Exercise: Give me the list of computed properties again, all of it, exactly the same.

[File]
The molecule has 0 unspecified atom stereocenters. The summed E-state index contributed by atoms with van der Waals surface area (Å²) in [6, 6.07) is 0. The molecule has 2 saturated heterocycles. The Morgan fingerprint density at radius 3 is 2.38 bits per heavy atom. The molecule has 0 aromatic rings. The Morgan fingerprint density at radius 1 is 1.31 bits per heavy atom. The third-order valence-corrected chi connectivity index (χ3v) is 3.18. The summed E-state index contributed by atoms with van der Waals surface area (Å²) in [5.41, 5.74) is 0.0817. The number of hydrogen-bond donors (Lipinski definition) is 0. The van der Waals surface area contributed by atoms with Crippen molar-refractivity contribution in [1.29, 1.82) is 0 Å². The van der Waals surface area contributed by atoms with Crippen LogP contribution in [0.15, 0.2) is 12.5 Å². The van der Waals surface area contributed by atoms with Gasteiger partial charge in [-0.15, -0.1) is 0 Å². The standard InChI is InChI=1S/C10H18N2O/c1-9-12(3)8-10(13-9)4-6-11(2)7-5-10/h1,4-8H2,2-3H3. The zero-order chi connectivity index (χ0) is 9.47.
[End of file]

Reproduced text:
The molecule has 0 unspecified atom stereocenters. The summed E-state index contributed by atoms with van der Waals surface area (Å²) in [6, 6.07) is 0. The molecule has 2 saturated heterocycles. The Morgan fingerprint density at radius 3 is 2.38 bits per heavy atom. The molecule has 0 aromatic rings. The Morgan fingerprint density at radius 1 is 1.31 bits per heavy atom. The third-order valence-corrected chi connectivity index (χ3v) is 3.18. The summed E-state index contributed by atoms with van der Waals surface area (Å²) in [5.41, 5.74) is 0.0817. The number of hydrogen-bond donors (Lipinski definition) is 0. The van der Waals surface area contributed by atoms with Crippen molar-refractivity contribution in [1.29, 1.82) is 0 Å². The van der Waals surface area contributed by atoms with Crippen LogP contribution in [0.15, 0.2) is 12.5 Å². The van der Waals surface area contributed by atoms with Gasteiger partial charge in [-0.15, -0.1) is 0 Å². The standard InChI is InChI=1S/C10H18N2O/c1-9-12(3)8-10(13-9)4-6-11(2)7-5-10/h1,4-8H2,2-3H3. The zero-order chi connectivity index (χ0) is 9.47.